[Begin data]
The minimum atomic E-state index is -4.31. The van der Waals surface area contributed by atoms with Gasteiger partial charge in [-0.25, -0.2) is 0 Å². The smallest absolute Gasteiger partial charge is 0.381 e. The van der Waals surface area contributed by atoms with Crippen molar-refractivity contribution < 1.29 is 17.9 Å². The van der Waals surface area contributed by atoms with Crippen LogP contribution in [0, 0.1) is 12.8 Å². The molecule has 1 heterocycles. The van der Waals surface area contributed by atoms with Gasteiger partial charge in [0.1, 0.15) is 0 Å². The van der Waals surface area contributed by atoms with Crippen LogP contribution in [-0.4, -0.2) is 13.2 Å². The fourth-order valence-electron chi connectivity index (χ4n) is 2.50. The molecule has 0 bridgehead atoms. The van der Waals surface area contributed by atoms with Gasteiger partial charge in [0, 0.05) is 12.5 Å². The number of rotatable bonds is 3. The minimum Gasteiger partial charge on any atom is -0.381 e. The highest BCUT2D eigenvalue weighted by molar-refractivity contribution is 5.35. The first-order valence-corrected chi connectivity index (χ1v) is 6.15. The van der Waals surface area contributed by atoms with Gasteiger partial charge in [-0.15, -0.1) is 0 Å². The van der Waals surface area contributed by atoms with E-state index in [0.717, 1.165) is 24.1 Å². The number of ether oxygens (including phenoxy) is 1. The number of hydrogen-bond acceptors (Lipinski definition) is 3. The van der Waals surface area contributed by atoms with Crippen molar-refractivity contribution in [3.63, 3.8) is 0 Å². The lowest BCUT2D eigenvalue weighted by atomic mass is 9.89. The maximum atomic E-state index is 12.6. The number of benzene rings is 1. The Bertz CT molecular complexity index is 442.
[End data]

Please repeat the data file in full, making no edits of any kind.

The minimum atomic E-state index is -4.31. The van der Waals surface area contributed by atoms with Gasteiger partial charge in [-0.25, -0.2) is 0 Å². The smallest absolute Gasteiger partial charge is 0.381 e. The van der Waals surface area contributed by atoms with Crippen molar-refractivity contribution < 1.29 is 17.9 Å². The van der Waals surface area contributed by atoms with Crippen LogP contribution in [0, 0.1) is 12.8 Å². The molecule has 1 heterocycles. The van der Waals surface area contributed by atoms with Gasteiger partial charge in [0.1, 0.15) is 0 Å². The van der Waals surface area contributed by atoms with Crippen LogP contribution in [-0.4, -0.2) is 13.2 Å². The fourth-order valence-electron chi connectivity index (χ4n) is 2.50. The molecule has 0 bridgehead atoms. The van der Waals surface area contributed by atoms with Gasteiger partial charge in [0, 0.05) is 12.5 Å². The number of rotatable bonds is 3. The minimum Gasteiger partial charge on any atom is -0.381 e. The highest BCUT2D eigenvalue weighted by molar-refractivity contribution is 5.35. The first-order valence-corrected chi connectivity index (χ1v) is 6.15. The van der Waals surface area contributed by atoms with Gasteiger partial charge in [-0.15, -0.1) is 0 Å². The van der Waals surface area contributed by atoms with E-state index in [0.717, 1.165) is 24.1 Å². The number of ether oxygens (including phenoxy) is 1. The number of hydrogen-bond acceptors (Lipinski definition) is 3. The van der Waals surface area contributed by atoms with Crippen molar-refractivity contribution in [3.63, 3.8) is 0 Å². The lowest BCUT2D eigenvalue weighted by atomic mass is 9.89. The maximum atomic E-state index is 12.6. The number of benzene rings is 1. The Bertz CT molecular complexity index is 442.